Understanding the Patient Psychology of Dentin Hypersensitivity
Do Patients and Dentists Think Dentin Hypersensitivity is a Minor Oral Health Issue or a Chronic Condition?
Insight from wider sociological and psychological work suggests changing the perception of dentin hypersensitivity could help patients manage this common oral complaint and also help strengthen the dentist-patient relationship.
Is it Time to Think Differently About Dentin Hypersensitivity?
Dentin hypersensitivity (DH) is estimated to affect 1 in 3 people.1 Its ubiquity as a condition can mean that it is regarded, by both patients and dental practitioners, as a minor oral health concern. Yet, even among those with mild symptoms, coping measures to manage DH can affect their daily activities.
“We know that the impact of this condition can, for some people, result in really significant impacts on oral health related quality of life,” says Professor Barry Gibson, Professor in Medical Sociology, School of Clinical Dentistry at the University of Sheffield. He added that [how DH affects people] can range from being very mild to becoming predictable."2
Does this provide dentists with an opportunity to reappraise DH? “Seeing it as a chronic condition means that the dentist can see that this may well have progression. This could be something that could be long term and that needs management,” adds Professor Gibson.3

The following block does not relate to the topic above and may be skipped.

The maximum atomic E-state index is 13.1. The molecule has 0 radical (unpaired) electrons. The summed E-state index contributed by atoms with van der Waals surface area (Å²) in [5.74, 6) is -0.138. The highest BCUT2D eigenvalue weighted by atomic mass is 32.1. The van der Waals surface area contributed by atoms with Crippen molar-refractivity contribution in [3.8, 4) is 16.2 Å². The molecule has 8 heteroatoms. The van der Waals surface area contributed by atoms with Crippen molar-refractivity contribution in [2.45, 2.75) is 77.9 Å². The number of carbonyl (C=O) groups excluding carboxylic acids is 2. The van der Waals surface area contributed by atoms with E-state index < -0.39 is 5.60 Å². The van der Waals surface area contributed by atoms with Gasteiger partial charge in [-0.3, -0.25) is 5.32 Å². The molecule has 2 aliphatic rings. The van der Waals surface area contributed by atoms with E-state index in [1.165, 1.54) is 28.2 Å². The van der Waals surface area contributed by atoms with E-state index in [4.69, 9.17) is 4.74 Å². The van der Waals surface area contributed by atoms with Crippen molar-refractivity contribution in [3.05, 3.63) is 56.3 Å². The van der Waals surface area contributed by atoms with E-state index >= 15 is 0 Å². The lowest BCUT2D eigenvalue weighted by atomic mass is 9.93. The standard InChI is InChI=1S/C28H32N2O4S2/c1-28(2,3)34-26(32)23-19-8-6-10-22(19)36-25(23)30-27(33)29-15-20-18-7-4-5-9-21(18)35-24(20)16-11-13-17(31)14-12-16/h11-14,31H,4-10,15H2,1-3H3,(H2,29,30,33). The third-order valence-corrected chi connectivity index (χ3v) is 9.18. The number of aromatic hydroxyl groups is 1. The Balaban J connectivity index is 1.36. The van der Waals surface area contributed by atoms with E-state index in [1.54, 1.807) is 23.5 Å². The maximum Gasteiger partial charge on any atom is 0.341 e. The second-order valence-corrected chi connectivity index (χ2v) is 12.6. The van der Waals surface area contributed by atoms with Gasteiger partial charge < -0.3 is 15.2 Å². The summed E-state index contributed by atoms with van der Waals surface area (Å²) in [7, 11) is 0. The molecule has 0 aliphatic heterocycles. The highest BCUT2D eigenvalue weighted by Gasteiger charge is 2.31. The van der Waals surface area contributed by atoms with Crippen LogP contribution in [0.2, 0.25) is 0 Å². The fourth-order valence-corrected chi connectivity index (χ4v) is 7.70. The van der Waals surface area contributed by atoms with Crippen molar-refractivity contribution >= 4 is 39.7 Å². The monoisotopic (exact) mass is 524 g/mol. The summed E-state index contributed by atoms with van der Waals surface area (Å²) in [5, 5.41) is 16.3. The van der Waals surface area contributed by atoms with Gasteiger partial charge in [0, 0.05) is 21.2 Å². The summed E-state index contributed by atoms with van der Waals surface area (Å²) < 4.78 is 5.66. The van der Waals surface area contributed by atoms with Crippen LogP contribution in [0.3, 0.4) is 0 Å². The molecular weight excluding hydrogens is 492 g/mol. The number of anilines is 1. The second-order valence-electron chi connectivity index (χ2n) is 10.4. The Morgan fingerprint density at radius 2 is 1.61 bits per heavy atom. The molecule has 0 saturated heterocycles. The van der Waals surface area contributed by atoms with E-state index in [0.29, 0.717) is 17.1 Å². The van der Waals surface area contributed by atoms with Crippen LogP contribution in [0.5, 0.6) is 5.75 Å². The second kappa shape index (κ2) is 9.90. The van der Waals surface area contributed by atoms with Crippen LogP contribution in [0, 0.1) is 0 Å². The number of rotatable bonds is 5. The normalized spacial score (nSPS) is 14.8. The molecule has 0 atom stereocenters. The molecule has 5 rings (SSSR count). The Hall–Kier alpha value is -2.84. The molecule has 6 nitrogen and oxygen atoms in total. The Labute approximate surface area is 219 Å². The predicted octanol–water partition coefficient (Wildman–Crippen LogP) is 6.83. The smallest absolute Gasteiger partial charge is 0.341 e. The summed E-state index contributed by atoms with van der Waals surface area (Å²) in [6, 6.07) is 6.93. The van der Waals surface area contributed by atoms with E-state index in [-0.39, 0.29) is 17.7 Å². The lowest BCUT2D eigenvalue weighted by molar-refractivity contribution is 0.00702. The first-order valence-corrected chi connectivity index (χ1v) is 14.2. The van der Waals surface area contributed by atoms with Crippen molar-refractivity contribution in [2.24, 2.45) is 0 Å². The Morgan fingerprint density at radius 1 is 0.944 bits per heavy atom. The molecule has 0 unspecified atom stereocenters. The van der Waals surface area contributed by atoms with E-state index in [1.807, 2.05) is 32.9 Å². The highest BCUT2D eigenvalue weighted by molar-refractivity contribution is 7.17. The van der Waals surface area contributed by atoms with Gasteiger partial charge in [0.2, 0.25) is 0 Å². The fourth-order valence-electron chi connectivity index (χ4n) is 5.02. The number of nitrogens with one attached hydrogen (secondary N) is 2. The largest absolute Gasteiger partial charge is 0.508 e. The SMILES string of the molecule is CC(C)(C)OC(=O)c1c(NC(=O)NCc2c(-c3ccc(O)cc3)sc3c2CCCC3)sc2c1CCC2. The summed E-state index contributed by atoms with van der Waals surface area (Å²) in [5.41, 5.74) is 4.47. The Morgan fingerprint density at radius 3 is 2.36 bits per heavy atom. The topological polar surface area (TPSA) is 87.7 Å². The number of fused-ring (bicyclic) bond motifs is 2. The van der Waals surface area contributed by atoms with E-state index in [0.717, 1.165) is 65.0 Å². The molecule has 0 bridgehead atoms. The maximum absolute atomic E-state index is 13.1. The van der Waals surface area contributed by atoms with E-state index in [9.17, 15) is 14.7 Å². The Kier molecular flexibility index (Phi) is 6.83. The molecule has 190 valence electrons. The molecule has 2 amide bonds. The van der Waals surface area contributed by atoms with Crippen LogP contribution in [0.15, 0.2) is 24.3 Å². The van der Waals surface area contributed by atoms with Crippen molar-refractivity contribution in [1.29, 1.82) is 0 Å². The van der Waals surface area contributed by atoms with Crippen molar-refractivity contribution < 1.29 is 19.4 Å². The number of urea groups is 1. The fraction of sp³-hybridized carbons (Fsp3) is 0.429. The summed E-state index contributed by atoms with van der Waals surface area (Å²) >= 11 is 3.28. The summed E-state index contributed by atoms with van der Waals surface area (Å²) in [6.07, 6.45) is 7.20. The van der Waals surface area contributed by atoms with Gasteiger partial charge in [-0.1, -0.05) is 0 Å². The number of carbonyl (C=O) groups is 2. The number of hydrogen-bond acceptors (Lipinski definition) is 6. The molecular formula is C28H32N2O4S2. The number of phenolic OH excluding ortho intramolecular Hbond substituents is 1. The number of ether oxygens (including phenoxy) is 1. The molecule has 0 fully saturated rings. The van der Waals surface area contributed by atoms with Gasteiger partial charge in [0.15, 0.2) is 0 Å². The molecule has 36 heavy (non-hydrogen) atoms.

Understanding this journey is vital and can have longer-term benefits for the dentist-patient interaction that goes beyond the time they spend in the dentist’s chair. Recognizing the impact a simple dental condition can have on patients’ real lives outside the surgery can help change the interaction between them and their dentist, believes Dr. Koula Asimakopoulou, Reader in Health Psychology at King’s College London, “It’s about building a relationship, using the easy, the simple and the mild - and fixing these - to actually engender trust and confidence in the relationship with the patient.”2
“We know that the impact of this condition can, for some people, result in really significant impacts on oral health related quality of life” - Professor Barry Gibson
It's Not Major - But It Matters
Research from Professor Gibson's team suggests that DH has over the years been, "Displaced, trivialized, and transformed into a non-problem problem".3 We have seen an increased recognition of conditions such as dentin hypersensitivity, as the focus for dentistry is no longer only on caries as oral health and diet etc. has improved.3
From the dentist's perspective, DH is a commonly seen condition. In GSK research among dentists worldwide, 45% make a DH diagnosis at least once daily.4 Patients who are less concerned about their DH are, unsurprisingly, less likely to seek dental advice: 42% versus 82% of those are highly bothered.5 Yet, even among those patients who are less bothered about DH, nearly half will experience symptoms at least once a month, while over a third suffer weekly.6